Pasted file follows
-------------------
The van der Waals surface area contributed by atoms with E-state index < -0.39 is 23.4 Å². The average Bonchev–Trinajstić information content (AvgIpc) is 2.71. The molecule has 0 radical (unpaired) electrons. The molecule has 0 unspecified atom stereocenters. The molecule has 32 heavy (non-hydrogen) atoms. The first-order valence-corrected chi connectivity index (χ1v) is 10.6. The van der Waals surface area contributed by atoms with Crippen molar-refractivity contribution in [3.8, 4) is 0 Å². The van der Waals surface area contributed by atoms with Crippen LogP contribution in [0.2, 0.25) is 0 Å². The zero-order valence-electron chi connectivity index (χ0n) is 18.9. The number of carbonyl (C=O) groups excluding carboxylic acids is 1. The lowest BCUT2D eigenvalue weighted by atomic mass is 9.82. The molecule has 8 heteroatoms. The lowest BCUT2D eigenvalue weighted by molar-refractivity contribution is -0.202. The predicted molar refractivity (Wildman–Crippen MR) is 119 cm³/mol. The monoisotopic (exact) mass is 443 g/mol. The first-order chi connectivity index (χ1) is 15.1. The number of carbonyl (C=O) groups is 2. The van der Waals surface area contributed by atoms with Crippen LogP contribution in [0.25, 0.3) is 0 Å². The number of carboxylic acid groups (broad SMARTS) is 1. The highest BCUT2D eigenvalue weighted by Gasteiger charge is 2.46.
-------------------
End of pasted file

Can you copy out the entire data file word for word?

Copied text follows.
The van der Waals surface area contributed by atoms with E-state index < -0.39 is 23.4 Å². The average Bonchev–Trinajstić information content (AvgIpc) is 2.71. The molecule has 0 radical (unpaired) electrons. The molecule has 0 unspecified atom stereocenters. The molecule has 32 heavy (non-hydrogen) atoms. The first-order valence-corrected chi connectivity index (χ1v) is 10.6. The van der Waals surface area contributed by atoms with Crippen molar-refractivity contribution in [3.8, 4) is 0 Å². The van der Waals surface area contributed by atoms with Crippen LogP contribution in [0.2, 0.25) is 0 Å². The zero-order valence-electron chi connectivity index (χ0n) is 18.9. The number of carbonyl (C=O) groups excluding carboxylic acids is 1. The lowest BCUT2D eigenvalue weighted by atomic mass is 9.82. The molecule has 8 heteroatoms. The lowest BCUT2D eigenvalue weighted by molar-refractivity contribution is -0.202. The predicted molar refractivity (Wildman–Crippen MR) is 119 cm³/mol. The monoisotopic (exact) mass is 443 g/mol. The first-order chi connectivity index (χ1) is 15.1. The number of carbonyl (C=O) groups is 2. The van der Waals surface area contributed by atoms with Crippen LogP contribution in [0.25, 0.3) is 0 Å². The number of carboxylic acid groups (broad SMARTS) is 1. The highest BCUT2D eigenvalue weighted by Gasteiger charge is 2.46.